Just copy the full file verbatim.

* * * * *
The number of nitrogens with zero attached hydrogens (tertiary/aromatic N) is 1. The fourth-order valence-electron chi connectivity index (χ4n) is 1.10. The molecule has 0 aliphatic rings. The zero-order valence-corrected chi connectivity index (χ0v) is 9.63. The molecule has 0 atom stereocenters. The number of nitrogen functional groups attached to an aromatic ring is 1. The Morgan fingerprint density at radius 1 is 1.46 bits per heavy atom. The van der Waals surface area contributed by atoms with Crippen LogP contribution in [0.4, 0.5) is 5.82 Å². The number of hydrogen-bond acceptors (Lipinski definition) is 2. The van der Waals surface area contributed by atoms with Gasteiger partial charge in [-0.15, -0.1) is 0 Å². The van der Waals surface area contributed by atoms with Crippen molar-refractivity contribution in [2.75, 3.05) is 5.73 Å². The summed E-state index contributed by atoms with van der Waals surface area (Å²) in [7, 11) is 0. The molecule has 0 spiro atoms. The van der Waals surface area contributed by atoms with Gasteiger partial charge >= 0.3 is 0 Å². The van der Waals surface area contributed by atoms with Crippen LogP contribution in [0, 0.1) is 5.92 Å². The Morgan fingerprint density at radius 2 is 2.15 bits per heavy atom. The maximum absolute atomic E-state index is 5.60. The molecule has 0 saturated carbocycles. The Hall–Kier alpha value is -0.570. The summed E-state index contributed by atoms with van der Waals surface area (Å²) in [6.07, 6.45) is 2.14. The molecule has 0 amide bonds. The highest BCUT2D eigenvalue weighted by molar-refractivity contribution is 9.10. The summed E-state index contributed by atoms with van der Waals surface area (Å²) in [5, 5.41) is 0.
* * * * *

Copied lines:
The number of nitrogens with zero attached hydrogens (tertiary/aromatic N) is 1. The fourth-order valence-electron chi connectivity index (χ4n) is 1.10. The molecule has 0 aliphatic rings. The zero-order valence-corrected chi connectivity index (χ0v) is 9.63. The molecule has 0 atom stereocenters. The number of nitrogen functional groups attached to an aromatic ring is 1. The Morgan fingerprint density at radius 1 is 1.46 bits per heavy atom. The van der Waals surface area contributed by atoms with Crippen LogP contribution in [0.4, 0.5) is 5.82 Å². The number of hydrogen-bond acceptors (Lipinski definition) is 2. The van der Waals surface area contributed by atoms with Gasteiger partial charge in [-0.15, -0.1) is 0 Å². The van der Waals surface area contributed by atoms with Crippen molar-refractivity contribution in [2.75, 3.05) is 5.73 Å². The summed E-state index contributed by atoms with van der Waals surface area (Å²) in [7, 11) is 0. The molecule has 0 spiro atoms. The van der Waals surface area contributed by atoms with Gasteiger partial charge >= 0.3 is 0 Å². The van der Waals surface area contributed by atoms with Crippen LogP contribution in [0, 0.1) is 5.92 Å². The Morgan fingerprint density at radius 2 is 2.15 bits per heavy atom. The maximum absolute atomic E-state index is 5.60. The molecule has 0 saturated carbocycles. The Hall–Kier alpha value is -0.570. The summed E-state index contributed by atoms with van der Waals surface area (Å²) in [6.07, 6.45) is 2.14. The molecule has 0 amide bonds. The highest BCUT2D eigenvalue weighted by molar-refractivity contribution is 9.10. The summed E-state index contributed by atoms with van der Waals surface area (Å²) in [5, 5.41) is 0.